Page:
Political blowjobs, or The power of expletive-filled number plates

This is a guest post by Dr Philip Seargeant, Senior Lecturer in Applied Linguistics at the Open University. Philip has published extensively on linguistics in social media and politics, and helped create the acclaimed video series The History of English in Ten Minutes. He was last seen on Strong Language with an article on emoji swearing. He tweets at @philipseargeant.

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Blowjobs have played an occasional but important part in political history. The most notable recent example, of course, involved Bill Clinton. It was his equivocation over the nature of his relations with Monica Lewinsky that led to him being impeached on perjury charges. A century before Clinton, another president had an even more decisive oral-sex-related experience. Félix Faure, President of the French Republic between 1895 and 1899, was unlucky enough to die in office from a cerebral haemorrhage which he supposedly suffered while being fellated by his mistress.

The latest entry in the annals of political crises involving blowjobs doesn’t concern the act itself, however, but rather the word. Specifically, it concerns the use of the word as a political insult. And even more specifically, an insult expressed by means of car vanity plates.

On 10 August 2018, a huge demonstration took place in Romania calling on the highly unpopular government to resign. The protest was motivated by a number of different factors, but one of the most prominent was a controversy over an obscene number plate.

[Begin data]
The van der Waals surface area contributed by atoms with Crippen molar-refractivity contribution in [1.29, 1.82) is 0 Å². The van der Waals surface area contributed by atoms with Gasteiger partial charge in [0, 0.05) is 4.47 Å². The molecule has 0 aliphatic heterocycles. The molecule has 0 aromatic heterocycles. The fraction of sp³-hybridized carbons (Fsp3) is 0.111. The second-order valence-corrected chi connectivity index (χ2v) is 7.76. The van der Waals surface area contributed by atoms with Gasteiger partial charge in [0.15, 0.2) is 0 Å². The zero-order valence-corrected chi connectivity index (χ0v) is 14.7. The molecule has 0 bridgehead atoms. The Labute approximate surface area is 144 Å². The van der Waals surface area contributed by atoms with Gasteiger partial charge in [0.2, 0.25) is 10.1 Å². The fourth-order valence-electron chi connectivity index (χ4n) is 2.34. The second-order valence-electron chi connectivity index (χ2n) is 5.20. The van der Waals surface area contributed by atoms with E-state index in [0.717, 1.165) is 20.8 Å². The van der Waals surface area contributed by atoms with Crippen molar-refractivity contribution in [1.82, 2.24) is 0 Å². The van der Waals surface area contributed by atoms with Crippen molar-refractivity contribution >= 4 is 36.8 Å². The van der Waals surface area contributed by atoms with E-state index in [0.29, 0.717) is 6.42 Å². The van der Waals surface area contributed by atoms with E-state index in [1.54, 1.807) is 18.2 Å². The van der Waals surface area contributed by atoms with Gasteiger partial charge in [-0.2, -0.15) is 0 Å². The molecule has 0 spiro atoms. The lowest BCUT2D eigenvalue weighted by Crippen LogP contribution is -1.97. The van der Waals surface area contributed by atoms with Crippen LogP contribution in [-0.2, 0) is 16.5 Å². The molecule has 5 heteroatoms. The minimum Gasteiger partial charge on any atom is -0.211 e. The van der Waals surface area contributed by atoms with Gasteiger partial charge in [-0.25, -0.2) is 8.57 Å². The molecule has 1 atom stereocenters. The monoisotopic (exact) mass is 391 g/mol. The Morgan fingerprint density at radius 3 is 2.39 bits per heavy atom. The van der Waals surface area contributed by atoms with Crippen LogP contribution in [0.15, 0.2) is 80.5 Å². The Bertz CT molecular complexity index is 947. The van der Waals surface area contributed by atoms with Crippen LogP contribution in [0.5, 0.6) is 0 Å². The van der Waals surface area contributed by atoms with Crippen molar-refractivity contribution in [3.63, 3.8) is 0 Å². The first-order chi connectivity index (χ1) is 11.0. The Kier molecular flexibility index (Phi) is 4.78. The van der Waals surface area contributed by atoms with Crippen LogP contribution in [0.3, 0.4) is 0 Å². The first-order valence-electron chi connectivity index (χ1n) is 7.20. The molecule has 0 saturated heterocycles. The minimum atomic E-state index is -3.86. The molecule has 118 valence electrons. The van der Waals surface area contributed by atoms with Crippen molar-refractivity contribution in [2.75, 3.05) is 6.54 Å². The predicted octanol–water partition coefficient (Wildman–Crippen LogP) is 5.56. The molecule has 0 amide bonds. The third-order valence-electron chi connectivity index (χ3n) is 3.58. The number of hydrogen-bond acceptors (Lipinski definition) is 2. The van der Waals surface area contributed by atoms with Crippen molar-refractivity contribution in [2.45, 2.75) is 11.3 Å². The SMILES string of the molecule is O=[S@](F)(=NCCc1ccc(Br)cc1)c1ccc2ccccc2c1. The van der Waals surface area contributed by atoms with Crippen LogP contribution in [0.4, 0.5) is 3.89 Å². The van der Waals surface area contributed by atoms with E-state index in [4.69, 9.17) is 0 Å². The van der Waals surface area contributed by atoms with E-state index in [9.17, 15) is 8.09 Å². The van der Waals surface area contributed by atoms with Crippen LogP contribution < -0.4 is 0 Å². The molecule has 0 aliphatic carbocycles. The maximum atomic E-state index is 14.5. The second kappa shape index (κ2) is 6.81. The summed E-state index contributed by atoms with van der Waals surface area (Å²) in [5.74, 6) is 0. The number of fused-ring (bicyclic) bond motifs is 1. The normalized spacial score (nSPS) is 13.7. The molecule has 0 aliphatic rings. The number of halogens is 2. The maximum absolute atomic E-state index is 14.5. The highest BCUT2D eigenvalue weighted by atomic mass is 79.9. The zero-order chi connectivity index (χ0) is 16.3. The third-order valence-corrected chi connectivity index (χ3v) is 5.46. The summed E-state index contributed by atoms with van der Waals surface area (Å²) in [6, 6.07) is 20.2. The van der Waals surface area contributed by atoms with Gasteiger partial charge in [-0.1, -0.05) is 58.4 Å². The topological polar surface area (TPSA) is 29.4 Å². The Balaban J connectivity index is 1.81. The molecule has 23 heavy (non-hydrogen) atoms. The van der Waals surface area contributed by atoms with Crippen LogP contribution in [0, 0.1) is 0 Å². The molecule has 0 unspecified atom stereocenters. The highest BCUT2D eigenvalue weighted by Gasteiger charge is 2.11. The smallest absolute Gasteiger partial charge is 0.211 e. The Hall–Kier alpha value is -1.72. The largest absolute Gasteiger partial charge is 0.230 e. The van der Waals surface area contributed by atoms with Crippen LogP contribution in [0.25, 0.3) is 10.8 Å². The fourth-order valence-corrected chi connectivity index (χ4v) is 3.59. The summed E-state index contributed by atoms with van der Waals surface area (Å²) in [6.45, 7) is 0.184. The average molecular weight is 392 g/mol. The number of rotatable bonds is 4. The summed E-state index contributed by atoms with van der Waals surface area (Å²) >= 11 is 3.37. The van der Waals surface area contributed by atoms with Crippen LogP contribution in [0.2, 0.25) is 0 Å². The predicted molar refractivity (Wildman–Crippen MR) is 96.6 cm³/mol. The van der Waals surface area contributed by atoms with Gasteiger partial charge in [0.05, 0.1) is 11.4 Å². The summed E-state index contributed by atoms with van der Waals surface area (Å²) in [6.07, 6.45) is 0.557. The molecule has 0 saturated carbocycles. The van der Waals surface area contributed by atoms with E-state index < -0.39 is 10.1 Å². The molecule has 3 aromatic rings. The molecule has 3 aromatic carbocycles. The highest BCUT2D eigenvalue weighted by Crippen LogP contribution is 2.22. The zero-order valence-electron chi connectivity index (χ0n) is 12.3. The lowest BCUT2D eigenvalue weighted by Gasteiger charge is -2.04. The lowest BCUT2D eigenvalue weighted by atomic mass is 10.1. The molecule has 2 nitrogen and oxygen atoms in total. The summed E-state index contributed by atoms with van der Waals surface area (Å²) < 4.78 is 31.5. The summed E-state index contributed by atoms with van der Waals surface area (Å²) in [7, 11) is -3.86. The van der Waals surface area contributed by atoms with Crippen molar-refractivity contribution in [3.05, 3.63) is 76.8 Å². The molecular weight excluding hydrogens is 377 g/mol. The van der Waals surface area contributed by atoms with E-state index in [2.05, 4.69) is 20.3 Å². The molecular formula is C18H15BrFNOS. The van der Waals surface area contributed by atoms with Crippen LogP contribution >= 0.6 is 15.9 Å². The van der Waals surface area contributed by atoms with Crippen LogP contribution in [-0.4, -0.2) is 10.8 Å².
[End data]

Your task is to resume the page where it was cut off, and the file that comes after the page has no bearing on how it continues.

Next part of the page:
In the UK, the DVLA produces a list twice a year of banned registration numbers – mostly combinations which approximate swearwords, racist epithets or sexist remarks. This year, for instance, the combinations VA18 NAS, BU18 SHT, and TA18 BAN were all on the list. As was BL18 JOB. Every now and again, of course, something slips through the net. Last year, for example, someone put the number plate CU11 NNT up for sale (for a competitive £6,000) after it had somehow eluded the censors.

The incident in question, however, involves a number plate registered in one country but deemed to be offensive in another. In other words, it’s a case of cross-cultural number plate communication.

The story goes as follows. Razvan Stefanescu, a Romanian living in Sweden, returned to his native country for a holiday recently, driving his car which sported personalised licence plates. The plates read ‘MUIE PSD’. In Swedish, this combination of letters is of no particular note. There’s no hidden meaning to them. In Romanian, however, they’re a bit more inflammatory. ‘Muie’ is a loanword from Romani mui (‘face’), and is used as a slang term for ‘blowjob’. Its pragmatic use in Romanian is far stronger than ‘blowjob’ in English, however. ‘PSD’, meanwhile, is the ruling Social Democratic Party. So taken together, a comparable English translation would be ‘Fuck the PSD!’.

Once Stefanescu was back in Romania, the police confiscated the licence plates and suspended his driving licence. They claimed that the plates weren’t valid in Romania, opened up a criminal file under his name, and put out a statement saying they’d consulted with the Stockholm Interpol Office who’d confirmed that personalized plates were only valid in Sweden. But this justification was almost immediately contradicted by the Swedish Embassy, who said the plates should be valid across the EU.